“We’ve all heard about the philosophy majors who start out as baristas at Starbucks and go on to become barristers, and the person with a technical degree who’s going to be replaced by robots,” Mr. Schneider said. But when it comes to tracking salaries 10 years down the road, “the truth is, we don’t know.”
Interesting — HP is offering a MOOC for “STEMx” teachers (below), and Google is offering CS teacher fellowships. Nice to see the companies stepping up. I’m not convinced that MOOCs are the best way to reach teachers, but a bigger question is how many teachers will identify with the term “STEMx.” We have seen that teacher identity drives teacher’s pursuit of professional development. Will they see themselves in this term?
Coined by the HP Catalyst Initiative, STEMx covers not only science, technology, engineering and math, but also other high-technology disciplines such as computer science, nanoscience and biotech. The modified acronym also refers to the skills of collaboration, creativity, communication, problem solving, inquiry, computational thinking and “global fluency.”
The MOOC was announced by HP’s education partners, the International Society for Technology in Education (ISTE) and the New Media Consortium (NMC), during the 2013 HP Catalyst Summit in Sao Paulo, Brazil. The meeting attracted more than 120 educators and policy leaders.
This is actually pretty scary. The goal of these reviews is to “ensure efficiency and eliminate duplication,” especially between federal, private, and philanthropic programs. Does that mean that FIRST Robotics makes all other research and outreach for robotics in CS education “duplication”?
Subcommittee Chairman Larry Bucshon (R-IN) highlighted that the COMPETES Reauthorization Act of 2010 requires the National Science and Technology Council Committee on STEM to develop and implement a 5-year strategic plan. This plan would specify and prioritize objectives and define the role of each of the government agencies which fund STEM programs and activities. In this process of strategic planning, Bucshon stated that he wanted to recognize the importance of private sector and non-profit collaborations in STEM education. He also noted that the Government Accountability Office (GAO) suggested that the Office of Science and Technology Policy (OSTP) should work with agencies to produce strategies that ensure efficiency and eliminate duplication and ineffective programs. The GAO also concluded in a 2012 report that there is a need for strategic planning in order to better manage the overlap of federal STEM education programs.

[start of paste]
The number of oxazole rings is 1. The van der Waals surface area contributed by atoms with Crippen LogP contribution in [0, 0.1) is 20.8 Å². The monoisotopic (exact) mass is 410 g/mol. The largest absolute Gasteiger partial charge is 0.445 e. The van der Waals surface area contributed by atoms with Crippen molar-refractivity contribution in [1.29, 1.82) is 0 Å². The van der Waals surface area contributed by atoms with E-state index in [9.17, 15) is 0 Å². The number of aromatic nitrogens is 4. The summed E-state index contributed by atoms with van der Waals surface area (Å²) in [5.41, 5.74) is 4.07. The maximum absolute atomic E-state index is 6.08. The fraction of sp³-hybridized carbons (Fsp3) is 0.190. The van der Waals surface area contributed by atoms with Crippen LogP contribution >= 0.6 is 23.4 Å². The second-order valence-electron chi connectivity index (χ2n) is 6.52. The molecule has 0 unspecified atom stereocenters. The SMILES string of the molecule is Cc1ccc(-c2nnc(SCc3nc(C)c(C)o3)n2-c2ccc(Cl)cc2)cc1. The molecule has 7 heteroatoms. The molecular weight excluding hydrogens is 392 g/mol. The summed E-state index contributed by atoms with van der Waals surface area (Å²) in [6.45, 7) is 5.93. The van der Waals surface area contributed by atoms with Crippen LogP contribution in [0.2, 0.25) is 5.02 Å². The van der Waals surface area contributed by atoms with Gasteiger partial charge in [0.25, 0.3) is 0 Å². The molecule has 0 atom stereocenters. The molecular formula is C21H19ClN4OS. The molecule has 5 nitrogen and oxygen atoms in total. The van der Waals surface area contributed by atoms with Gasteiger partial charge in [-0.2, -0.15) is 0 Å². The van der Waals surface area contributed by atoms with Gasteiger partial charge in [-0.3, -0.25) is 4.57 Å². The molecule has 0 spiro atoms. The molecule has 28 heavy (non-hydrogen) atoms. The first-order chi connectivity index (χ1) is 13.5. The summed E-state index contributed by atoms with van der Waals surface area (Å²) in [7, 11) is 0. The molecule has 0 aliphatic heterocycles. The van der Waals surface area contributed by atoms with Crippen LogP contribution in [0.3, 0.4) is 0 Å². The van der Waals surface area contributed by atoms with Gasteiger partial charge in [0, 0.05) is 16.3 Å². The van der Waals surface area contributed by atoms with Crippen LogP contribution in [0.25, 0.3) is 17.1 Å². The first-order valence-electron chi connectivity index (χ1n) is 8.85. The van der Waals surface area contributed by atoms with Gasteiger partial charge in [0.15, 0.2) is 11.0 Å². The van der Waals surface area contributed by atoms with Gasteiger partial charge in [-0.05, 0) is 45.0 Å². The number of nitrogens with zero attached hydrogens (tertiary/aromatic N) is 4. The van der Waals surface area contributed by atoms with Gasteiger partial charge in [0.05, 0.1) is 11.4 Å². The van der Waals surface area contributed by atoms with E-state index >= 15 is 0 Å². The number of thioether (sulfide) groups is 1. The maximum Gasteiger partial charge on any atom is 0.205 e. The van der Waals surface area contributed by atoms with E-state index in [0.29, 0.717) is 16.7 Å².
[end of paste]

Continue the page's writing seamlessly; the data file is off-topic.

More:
I’ve heard about the STEAM movement (STEM + Art) and thought it was a good idea. Thinking of the “Art” piece as also including Design makes it a great idea.
According to the website, the movement aims to include art and design in STEM policy decisions; encourage the integration of art and design in K-20 education; and influence employers to hire artists and designers to drive innovation.
“Design is increasingly becoming a key differentiator for technology startups and products,” the website states, and art and design “provide real solutions for our everyday lives, distinguish American products in a global marketplace, and create opportunity for economic growth.”